OSAKA--A local government panel has drafted specific demands for Kansai Electric Power Co. to abolish all nuclear power plants, setting up a showdown at the company’s shareholders meeting in June.
The energy strategy council, under the Osaka municipal and prefectural governments, said April 1 that Osaka city, the top shareholder of Kansai Electric, should propose that the company amend its articles of incorporation to specify a policy that ends dependence on nuclear power and secures transparency of management.
Osaka Mayor Toru Hashimoto, who attended the council’s meeting, endorsed its proposals in principle.
“The proposals have helped me work out my standpoint and convince myself,” he said.
Kansai Electric has vehemently opposed Hashimoto’s call for abolishing all nuclear power plants.
“Can we supply electricity (on a stable basis) if we do not use nuclear power at all?” Kansai Electric President Makoto Yagi said at a news conference on March 23. “We need to face up to the reality in discussing the issue.”
Kansai Electric is bullish because although Osaka city is the largest shareholder, it owns only 9 percent of the utility. Approval of at least two-thirds of shareholders is required for amending the articles of incorporation.
The energy strategy council’s draft proposals said Kansai Electric can restart nuclear power plants only after “absolute safety” is secured and that the company should abolish all nuclear power plants “as soon as possible.”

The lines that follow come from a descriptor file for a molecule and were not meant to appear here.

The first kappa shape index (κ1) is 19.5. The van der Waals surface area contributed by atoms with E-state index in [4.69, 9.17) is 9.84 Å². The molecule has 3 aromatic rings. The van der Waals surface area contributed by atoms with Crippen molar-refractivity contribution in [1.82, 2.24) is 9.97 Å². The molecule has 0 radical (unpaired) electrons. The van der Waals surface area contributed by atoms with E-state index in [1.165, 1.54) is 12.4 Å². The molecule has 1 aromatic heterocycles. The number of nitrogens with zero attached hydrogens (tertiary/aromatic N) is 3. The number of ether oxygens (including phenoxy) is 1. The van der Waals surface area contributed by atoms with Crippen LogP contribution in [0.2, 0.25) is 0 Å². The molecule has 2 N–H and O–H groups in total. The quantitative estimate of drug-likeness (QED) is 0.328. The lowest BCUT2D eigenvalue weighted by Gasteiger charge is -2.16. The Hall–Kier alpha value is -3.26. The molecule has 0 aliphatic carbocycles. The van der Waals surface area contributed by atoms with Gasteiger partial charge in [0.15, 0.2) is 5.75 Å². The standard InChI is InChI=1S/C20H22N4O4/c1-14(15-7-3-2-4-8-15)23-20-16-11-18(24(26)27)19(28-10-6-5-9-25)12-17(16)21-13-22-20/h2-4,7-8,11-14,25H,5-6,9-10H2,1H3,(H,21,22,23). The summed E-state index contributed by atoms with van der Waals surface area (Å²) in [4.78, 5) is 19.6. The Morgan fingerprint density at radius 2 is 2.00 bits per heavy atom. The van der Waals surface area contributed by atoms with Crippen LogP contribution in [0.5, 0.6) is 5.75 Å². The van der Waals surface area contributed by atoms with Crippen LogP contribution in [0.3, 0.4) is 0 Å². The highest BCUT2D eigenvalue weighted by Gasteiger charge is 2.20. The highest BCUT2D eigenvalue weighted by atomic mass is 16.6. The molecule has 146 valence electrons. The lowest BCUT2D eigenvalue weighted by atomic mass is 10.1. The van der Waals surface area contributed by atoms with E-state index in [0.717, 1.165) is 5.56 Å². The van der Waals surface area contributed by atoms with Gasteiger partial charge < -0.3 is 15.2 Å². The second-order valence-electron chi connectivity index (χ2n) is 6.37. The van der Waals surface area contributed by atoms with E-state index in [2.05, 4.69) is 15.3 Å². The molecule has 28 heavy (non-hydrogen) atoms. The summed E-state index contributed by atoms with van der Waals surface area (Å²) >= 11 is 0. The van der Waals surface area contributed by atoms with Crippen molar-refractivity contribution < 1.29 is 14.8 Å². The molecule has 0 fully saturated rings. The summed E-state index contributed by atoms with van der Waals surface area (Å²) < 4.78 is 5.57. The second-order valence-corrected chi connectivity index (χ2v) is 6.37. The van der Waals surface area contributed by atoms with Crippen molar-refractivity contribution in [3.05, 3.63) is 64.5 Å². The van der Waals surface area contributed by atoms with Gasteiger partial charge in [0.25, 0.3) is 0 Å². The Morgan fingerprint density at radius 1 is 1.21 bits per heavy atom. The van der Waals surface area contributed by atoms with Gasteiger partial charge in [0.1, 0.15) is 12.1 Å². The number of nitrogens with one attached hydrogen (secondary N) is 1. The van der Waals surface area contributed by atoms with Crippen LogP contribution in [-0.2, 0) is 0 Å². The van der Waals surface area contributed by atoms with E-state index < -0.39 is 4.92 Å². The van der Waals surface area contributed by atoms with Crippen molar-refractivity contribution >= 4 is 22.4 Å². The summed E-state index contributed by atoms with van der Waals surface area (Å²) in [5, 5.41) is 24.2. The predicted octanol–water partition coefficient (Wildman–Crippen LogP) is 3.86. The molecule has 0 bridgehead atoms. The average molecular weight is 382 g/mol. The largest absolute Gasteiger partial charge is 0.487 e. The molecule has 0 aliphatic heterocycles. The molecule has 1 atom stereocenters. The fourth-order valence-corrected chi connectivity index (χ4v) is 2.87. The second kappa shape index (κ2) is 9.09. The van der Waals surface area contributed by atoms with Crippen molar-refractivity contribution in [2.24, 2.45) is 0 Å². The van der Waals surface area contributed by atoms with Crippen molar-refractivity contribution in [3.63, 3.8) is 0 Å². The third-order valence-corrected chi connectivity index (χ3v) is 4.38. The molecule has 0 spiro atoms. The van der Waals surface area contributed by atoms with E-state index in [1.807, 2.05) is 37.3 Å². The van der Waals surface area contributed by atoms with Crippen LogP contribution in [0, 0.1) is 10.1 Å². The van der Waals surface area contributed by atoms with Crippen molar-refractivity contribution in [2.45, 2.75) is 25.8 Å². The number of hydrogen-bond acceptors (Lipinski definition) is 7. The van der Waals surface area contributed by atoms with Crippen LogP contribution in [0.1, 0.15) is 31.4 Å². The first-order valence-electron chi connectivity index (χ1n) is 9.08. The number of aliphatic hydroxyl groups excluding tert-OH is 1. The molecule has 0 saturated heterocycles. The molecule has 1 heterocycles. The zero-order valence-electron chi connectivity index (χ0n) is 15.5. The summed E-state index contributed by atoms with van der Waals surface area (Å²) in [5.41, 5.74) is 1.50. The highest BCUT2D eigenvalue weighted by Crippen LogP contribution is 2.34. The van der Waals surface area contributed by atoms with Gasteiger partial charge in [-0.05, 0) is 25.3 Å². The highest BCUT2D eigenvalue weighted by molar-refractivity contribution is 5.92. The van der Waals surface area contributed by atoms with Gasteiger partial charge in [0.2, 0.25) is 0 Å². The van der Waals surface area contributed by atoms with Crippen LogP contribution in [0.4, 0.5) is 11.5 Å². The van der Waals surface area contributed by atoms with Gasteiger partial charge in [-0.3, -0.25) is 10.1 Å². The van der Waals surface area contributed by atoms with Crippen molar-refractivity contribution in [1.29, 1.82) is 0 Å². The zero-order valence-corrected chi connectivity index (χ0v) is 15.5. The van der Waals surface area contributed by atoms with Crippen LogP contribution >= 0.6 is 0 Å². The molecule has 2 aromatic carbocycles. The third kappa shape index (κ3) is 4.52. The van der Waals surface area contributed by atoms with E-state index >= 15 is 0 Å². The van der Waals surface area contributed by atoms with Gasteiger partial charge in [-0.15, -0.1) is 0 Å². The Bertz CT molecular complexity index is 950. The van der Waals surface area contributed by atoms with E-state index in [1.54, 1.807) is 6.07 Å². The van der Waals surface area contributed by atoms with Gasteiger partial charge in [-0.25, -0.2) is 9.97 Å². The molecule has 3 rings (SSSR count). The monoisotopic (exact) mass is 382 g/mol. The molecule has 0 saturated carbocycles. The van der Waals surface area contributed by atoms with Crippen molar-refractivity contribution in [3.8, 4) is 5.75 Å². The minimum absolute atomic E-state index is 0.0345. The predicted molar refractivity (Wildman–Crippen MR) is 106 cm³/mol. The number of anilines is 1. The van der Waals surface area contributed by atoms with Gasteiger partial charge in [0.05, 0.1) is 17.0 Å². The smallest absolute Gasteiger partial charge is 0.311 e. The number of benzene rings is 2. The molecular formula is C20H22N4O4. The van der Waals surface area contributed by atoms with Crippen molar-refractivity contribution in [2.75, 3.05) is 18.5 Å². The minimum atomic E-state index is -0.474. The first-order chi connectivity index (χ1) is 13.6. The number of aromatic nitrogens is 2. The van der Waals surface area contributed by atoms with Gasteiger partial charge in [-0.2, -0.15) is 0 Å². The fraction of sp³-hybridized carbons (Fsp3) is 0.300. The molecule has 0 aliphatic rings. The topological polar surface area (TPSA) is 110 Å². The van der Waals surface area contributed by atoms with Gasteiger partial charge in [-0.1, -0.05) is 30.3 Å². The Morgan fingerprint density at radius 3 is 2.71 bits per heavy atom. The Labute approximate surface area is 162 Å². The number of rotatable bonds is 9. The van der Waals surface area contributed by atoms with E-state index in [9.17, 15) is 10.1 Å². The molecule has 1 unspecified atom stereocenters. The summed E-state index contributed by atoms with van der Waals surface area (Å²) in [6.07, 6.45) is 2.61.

The proposals also said Kansai Electric should aggressively pursue renewable energy and natural gas.
As for measures to improve management transparency, the council said the number of directors should be reduced to a maximum of 10, down from 20 under the current articles of incorporation.
It also called for disclosure of remunerations for individual directors and banning the practice of accepting retired bureaucrats from the central government.
The draft proposals said Kansai Electric should sell either the power generation division or the power transmission division as a way to separate the two operations.
The energy strategy council also decided that the Osaka municipal and prefectural governments will call for eight conditions to be met before Kansai Electric restarts the No. 3 and No. 4 reactors of its Oi nuclear power plant in Fukui Prefecture.
A key condition is for the company to conclude safety agreements with local governments within a 100-kilometer radius of the plant.
Another condition is reviewing the standards for stress tests to determine whether nuclear reactors can withstand earthquakes or tsunami, which are conditions for restarting reactors shut down for regular maintenance.
“As things stand now, I am against (restarting the Oi reactors),” Hashimoto said. “It is absolutely impossible.”
Kansai Electric is eager to put the two reactors back online by summer, forecasting a 13.9-percent power shortage if all its reactors remain shut down. The government also plans to approve the restarts at an early date.
But Hashimoto’s opposition is expected to raise the bar.
Chief Cabinet Secretary Osamu Fujimura has said the intentions of Osaka city will be one of the factors taken into consideration when the government makes its final decision.
“Kansai Electric can secure enough electricity if frameworks are established to shave peak demand,” Hashimoto said. “The company will be able to make its first step toward changing the power supply system if it is prepared to introduce rolling blackouts as the last resort.”
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